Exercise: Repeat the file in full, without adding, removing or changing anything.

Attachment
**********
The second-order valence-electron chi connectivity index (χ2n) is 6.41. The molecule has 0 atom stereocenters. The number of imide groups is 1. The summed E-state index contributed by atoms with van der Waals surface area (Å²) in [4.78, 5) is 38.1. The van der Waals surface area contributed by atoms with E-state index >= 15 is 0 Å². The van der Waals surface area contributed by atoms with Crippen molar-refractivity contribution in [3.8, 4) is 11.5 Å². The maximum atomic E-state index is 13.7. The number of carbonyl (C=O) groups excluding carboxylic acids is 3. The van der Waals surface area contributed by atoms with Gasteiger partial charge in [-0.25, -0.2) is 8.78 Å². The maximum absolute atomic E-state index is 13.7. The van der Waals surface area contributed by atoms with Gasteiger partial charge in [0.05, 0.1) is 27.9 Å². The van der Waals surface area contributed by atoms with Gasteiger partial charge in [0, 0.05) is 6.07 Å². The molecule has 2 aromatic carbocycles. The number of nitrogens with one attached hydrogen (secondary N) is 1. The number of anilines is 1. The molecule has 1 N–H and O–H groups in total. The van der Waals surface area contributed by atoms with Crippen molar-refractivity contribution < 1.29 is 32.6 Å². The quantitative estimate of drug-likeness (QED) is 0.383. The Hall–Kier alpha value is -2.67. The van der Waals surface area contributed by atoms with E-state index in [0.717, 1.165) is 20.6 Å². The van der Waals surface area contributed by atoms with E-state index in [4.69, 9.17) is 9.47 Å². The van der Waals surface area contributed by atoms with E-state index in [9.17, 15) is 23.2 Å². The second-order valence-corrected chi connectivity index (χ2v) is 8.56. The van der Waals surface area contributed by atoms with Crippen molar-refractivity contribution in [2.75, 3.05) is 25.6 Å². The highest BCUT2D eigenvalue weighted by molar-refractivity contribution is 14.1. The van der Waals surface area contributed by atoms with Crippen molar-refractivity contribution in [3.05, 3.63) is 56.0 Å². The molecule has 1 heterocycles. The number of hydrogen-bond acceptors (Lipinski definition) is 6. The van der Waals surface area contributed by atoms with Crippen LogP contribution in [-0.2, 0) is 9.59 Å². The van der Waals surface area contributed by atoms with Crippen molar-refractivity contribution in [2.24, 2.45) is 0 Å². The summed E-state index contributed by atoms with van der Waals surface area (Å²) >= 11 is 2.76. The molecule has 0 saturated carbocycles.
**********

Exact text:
The second-order valence-electron chi connectivity index (χ2n) is 6.41. The molecule has 0 atom stereocenters. The number of imide groups is 1. The summed E-state index contributed by atoms with van der Waals surface area (Å²) in [4.78, 5) is 38.1. The van der Waals surface area contributed by atoms with E-state index >= 15 is 0 Å². The van der Waals surface area contributed by atoms with Crippen molar-refractivity contribution in [3.8, 4) is 11.5 Å². The maximum atomic E-state index is 13.7. The number of carbonyl (C=O) groups excluding carboxylic acids is 3. The van der Waals surface area contributed by atoms with Gasteiger partial charge in [-0.25, -0.2) is 8.78 Å². The maximum absolute atomic E-state index is 13.7. The van der Waals surface area contributed by atoms with Gasteiger partial charge in [0.05, 0.1) is 27.9 Å². The van der Waals surface area contributed by atoms with Gasteiger partial charge in [0, 0.05) is 6.07 Å². The molecule has 2 aromatic carbocycles. The number of nitrogens with one attached hydrogen (secondary N) is 1. The number of anilines is 1. The molecule has 1 N–H and O–H groups in total. The van der Waals surface area contributed by atoms with Crippen molar-refractivity contribution < 1.29 is 32.6 Å². The quantitative estimate of drug-likeness (QED) is 0.383. The Hall–Kier alpha value is -2.67. The van der Waals surface area contributed by atoms with E-state index in [0.717, 1.165) is 20.6 Å². The van der Waals surface area contributed by atoms with E-state index in [4.69, 9.17) is 9.47 Å². The van der Waals surface area contributed by atoms with E-state index in [9.17, 15) is 23.2 Å². The second-order valence-corrected chi connectivity index (χ2v) is 8.56. The van der Waals surface area contributed by atoms with Crippen molar-refractivity contribution in [2.75, 3.05) is 25.6 Å². The highest BCUT2D eigenvalue weighted by molar-refractivity contribution is 14.1. The van der Waals surface area contributed by atoms with Crippen molar-refractivity contribution in [3.05, 3.63) is 56.0 Å². The molecule has 1 heterocycles. The number of hydrogen-bond acceptors (Lipinski definition) is 6. The van der Waals surface area contributed by atoms with Crippen LogP contribution in [-0.2, 0) is 9.59 Å². The van der Waals surface area contributed by atoms with Crippen molar-refractivity contribution in [2.24, 2.45) is 0 Å². The summed E-state index contributed by atoms with van der Waals surface area (Å²) >= 11 is 2.76. The molecule has 0 saturated carbocycles.